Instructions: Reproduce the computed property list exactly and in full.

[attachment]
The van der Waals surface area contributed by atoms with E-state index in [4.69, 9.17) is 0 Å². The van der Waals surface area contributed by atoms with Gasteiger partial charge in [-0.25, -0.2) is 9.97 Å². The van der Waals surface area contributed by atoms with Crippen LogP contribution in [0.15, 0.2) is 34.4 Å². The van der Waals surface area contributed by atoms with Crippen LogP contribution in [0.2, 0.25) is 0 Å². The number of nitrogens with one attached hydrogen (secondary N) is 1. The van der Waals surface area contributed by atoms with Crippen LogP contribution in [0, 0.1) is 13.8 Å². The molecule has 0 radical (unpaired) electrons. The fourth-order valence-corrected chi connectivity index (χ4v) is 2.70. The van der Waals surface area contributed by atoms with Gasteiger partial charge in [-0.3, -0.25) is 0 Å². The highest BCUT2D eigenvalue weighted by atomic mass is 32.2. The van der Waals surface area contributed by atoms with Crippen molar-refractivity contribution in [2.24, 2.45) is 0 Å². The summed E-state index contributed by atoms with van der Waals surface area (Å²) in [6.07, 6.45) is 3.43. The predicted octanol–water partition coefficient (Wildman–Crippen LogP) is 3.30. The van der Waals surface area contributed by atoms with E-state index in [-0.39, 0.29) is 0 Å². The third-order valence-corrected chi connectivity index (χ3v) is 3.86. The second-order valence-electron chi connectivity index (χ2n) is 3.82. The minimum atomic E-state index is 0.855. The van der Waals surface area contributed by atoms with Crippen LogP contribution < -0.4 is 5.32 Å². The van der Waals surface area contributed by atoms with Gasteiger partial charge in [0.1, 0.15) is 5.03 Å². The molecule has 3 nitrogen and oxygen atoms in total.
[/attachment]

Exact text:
The van der Waals surface area contributed by atoms with E-state index in [4.69, 9.17) is 0 Å². The van der Waals surface area contributed by atoms with Gasteiger partial charge in [-0.25, -0.2) is 9.97 Å². The van der Waals surface area contributed by atoms with Crippen LogP contribution in [0.15, 0.2) is 34.4 Å². The van der Waals surface area contributed by atoms with Crippen LogP contribution in [0.2, 0.25) is 0 Å². The number of nitrogens with one attached hydrogen (secondary N) is 1. The van der Waals surface area contributed by atoms with Crippen LogP contribution in [0, 0.1) is 13.8 Å². The molecule has 0 radical (unpaired) electrons. The fourth-order valence-corrected chi connectivity index (χ4v) is 2.70. The van der Waals surface area contributed by atoms with Gasteiger partial charge in [-0.3, -0.25) is 0 Å². The highest BCUT2D eigenvalue weighted by atomic mass is 32.2. The van der Waals surface area contributed by atoms with Crippen molar-refractivity contribution in [2.24, 2.45) is 0 Å². The summed E-state index contributed by atoms with van der Waals surface area (Å²) in [6.07, 6.45) is 3.43. The predicted octanol–water partition coefficient (Wildman–Crippen LogP) is 3.30. The van der Waals surface area contributed by atoms with E-state index in [-0.39, 0.29) is 0 Å². The third-order valence-corrected chi connectivity index (χ3v) is 3.86. The second-order valence-electron chi connectivity index (χ2n) is 3.82. The minimum atomic E-state index is 0.855. The van der Waals surface area contributed by atoms with Crippen LogP contribution < -0.4 is 5.32 Å². The van der Waals surface area contributed by atoms with Gasteiger partial charge in [0.1, 0.15) is 5.03 Å². The molecule has 3 nitrogen and oxygen atoms in total.